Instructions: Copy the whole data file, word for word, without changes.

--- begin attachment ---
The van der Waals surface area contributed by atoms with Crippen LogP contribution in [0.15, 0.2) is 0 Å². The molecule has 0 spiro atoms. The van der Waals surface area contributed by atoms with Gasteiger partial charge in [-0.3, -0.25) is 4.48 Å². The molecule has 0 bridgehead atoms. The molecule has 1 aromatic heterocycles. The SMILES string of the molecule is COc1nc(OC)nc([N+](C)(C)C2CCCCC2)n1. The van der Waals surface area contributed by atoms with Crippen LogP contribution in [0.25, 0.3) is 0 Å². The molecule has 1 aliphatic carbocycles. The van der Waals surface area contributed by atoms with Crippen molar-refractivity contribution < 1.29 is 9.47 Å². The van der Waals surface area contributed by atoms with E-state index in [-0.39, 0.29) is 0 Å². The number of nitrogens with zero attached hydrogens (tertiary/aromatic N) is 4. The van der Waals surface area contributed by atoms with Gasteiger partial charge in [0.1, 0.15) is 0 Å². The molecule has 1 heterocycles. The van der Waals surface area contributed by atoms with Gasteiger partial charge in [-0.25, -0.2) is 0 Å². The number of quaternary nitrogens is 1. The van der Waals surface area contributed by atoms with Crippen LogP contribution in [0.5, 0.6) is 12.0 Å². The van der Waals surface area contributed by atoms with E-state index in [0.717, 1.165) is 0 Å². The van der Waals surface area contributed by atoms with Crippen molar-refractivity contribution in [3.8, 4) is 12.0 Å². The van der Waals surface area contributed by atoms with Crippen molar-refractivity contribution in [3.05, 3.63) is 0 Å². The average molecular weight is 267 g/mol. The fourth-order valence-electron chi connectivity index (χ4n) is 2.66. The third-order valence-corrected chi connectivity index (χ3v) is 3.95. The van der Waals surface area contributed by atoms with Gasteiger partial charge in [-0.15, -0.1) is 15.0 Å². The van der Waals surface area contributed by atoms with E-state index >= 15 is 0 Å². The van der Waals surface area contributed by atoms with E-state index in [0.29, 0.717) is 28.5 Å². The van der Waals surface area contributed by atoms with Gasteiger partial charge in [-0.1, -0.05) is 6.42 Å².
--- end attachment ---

The van der Waals surface area contributed by atoms with Crippen LogP contribution in [0.15, 0.2) is 0 Å². The molecule has 0 spiro atoms. The van der Waals surface area contributed by atoms with Gasteiger partial charge in [-0.3, -0.25) is 4.48 Å². The molecule has 0 bridgehead atoms. The molecule has 1 aromatic heterocycles. The SMILES string of the molecule is COc1nc(OC)nc([N+](C)(C)C2CCCCC2)n1. The van der Waals surface area contributed by atoms with Crippen LogP contribution in [0.25, 0.3) is 0 Å². The molecule has 1 aliphatic carbocycles. The van der Waals surface area contributed by atoms with Crippen molar-refractivity contribution < 1.29 is 9.47 Å². The van der Waals surface area contributed by atoms with E-state index in [-0.39, 0.29) is 0 Å². The number of nitrogens with zero attached hydrogens (tertiary/aromatic N) is 4. The van der Waals surface area contributed by atoms with Gasteiger partial charge in [0.1, 0.15) is 0 Å². The molecule has 1 heterocycles. The van der Waals surface area contributed by atoms with Gasteiger partial charge in [-0.25, -0.2) is 0 Å². The number of quaternary nitrogens is 1. The van der Waals surface area contributed by atoms with Crippen LogP contribution in [0.5, 0.6) is 12.0 Å². The van der Waals surface area contributed by atoms with E-state index in [0.717, 1.165) is 0 Å². The van der Waals surface area contributed by atoms with Crippen molar-refractivity contribution in [3.8, 4) is 12.0 Å². The van der Waals surface area contributed by atoms with Crippen molar-refractivity contribution in [3.05, 3.63) is 0 Å². The average molecular weight is 267 g/mol. The fourth-order valence-electron chi connectivity index (χ4n) is 2.66. The third-order valence-corrected chi connectivity index (χ3v) is 3.95. The van der Waals surface area contributed by atoms with Gasteiger partial charge in [-0.15, -0.1) is 15.0 Å². The van der Waals surface area contributed by atoms with E-state index >= 15 is 0 Å². The van der Waals surface area contributed by atoms with E-state index in [0.29, 0.717) is 28.5 Å². The van der Waals surface area contributed by atoms with Gasteiger partial charge in [-0.1, -0.05) is 6.42 Å².